No Quarter for Venezuela
In the 1960s, it was common for residents of New York City and other urban areas to use pay phones to call one another. Mobile phones, at the time, were largely limited to limousines.
Inserting a quarter into the pay phone would give you three minutes of talk time. When your time was up, a recorded monotone voice would come on the line to inform you, “Your three minutes are up.” At this point, you had the option of hanging up, or depositing more money to continue the conversation.
Often it signaled the end of your conversation. Before long, however, the expression “your three minutes are up” became a euphemism for someone whose impending death seemed inevitable.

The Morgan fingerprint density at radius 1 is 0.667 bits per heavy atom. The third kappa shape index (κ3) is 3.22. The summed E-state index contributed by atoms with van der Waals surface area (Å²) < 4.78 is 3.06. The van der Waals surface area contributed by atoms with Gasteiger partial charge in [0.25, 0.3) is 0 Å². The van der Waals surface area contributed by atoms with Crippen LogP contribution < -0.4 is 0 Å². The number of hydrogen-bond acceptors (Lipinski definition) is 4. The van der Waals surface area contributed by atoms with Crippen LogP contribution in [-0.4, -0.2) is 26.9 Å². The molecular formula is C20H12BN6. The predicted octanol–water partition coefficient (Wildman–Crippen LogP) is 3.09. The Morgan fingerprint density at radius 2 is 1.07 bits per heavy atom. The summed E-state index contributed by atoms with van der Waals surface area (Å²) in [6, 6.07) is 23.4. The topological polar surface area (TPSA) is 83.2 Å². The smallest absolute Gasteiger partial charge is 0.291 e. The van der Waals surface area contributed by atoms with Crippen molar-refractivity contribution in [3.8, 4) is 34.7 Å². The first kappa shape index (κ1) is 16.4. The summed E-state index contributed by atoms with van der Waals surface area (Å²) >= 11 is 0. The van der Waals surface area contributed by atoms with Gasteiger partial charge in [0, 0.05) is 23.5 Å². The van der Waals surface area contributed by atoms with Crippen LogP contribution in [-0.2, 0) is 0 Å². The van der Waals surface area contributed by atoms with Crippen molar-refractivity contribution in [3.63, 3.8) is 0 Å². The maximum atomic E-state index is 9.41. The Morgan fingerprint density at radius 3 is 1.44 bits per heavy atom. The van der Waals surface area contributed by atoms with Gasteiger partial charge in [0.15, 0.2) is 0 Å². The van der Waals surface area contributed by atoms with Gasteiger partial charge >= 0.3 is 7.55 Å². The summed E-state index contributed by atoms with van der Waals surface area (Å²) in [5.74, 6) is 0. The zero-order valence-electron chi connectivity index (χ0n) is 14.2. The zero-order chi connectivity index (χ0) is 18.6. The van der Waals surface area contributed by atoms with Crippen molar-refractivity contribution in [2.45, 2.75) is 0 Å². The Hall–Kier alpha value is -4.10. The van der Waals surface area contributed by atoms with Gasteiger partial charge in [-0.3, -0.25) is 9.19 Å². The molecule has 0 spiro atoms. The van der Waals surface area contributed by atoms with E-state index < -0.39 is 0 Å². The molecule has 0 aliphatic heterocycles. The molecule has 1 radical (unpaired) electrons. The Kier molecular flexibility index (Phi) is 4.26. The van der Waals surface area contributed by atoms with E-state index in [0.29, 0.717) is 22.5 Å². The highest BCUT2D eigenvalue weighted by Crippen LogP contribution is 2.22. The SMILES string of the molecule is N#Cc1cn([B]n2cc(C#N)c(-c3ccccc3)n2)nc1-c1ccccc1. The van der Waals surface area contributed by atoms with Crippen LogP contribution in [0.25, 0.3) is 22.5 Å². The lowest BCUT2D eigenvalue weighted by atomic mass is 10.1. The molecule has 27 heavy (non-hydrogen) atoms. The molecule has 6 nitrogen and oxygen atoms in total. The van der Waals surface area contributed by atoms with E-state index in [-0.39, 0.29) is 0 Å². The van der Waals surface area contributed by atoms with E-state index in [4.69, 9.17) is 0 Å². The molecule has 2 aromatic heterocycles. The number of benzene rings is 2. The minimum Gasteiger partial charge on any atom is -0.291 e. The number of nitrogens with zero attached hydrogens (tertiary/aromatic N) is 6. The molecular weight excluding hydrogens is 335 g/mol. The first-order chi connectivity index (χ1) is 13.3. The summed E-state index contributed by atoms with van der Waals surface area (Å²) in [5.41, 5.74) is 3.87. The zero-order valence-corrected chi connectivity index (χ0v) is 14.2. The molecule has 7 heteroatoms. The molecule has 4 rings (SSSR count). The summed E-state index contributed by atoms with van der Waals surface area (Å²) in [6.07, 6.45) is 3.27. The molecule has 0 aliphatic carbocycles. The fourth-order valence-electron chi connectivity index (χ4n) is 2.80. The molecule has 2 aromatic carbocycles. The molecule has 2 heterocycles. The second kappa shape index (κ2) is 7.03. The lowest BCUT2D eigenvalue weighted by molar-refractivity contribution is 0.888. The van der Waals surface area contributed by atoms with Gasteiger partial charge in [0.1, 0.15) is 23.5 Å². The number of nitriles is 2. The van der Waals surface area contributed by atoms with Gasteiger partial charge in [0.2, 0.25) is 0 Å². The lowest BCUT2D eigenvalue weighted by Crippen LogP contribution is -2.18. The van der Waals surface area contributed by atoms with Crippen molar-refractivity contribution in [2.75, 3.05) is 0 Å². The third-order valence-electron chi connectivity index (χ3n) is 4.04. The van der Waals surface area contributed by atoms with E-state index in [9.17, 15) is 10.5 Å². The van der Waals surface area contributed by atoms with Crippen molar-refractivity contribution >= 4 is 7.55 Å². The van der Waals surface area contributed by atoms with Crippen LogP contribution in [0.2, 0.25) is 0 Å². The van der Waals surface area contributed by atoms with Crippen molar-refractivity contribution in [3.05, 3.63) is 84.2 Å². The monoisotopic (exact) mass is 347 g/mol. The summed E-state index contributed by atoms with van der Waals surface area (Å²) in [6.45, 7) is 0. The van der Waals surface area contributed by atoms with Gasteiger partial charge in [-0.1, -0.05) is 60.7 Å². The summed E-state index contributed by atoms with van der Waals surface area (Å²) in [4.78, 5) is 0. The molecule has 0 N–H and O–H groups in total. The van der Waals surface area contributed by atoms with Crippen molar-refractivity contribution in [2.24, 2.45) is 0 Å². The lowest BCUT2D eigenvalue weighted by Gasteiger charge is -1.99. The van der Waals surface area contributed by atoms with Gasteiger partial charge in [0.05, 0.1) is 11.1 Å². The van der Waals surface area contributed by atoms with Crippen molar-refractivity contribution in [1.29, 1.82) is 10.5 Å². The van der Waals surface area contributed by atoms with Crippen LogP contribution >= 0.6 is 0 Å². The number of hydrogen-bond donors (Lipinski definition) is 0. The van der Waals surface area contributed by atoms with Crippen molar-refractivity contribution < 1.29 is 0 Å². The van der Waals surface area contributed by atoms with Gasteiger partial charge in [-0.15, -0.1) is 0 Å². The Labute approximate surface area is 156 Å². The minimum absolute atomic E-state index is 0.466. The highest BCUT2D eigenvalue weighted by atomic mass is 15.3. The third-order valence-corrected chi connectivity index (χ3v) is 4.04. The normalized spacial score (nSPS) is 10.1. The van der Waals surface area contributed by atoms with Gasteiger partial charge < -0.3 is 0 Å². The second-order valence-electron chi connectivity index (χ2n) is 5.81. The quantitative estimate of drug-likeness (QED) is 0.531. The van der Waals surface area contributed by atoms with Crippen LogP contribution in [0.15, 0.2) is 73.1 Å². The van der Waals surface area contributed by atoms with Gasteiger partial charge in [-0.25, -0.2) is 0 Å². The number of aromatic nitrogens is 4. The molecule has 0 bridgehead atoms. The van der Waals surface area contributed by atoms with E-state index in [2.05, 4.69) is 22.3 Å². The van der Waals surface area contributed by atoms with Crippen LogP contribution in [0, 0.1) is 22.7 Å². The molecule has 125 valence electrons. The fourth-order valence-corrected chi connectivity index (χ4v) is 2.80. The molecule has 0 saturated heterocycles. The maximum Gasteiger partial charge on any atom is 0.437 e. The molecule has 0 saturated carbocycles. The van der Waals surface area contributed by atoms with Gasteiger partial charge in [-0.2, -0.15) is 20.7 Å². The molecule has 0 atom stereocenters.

Sadly, some citizens of Venezuela will be unable to deposit another quarter — or perhaps even to own quarters — in the near future. President Hugo Chavez and his supporters will make sure of that. Those who would be willing to pay a quarter — for a phone call, a slice of meat, or other things we commonly take for granted — will simply find those things not there.
This Is Not John Galt Speaking
Recently, Chavez and his socialist government goons decided to nationalize Venezuela’s telecommunications industry. Other industries had already received similar treatment, such as the de facto nationalization of TV and other media. When Chavez gives a speech, for example, all stations are required to interrupt their programming and broadcast his speech — in its entirety — live. That entirety sometimes lasts for hours.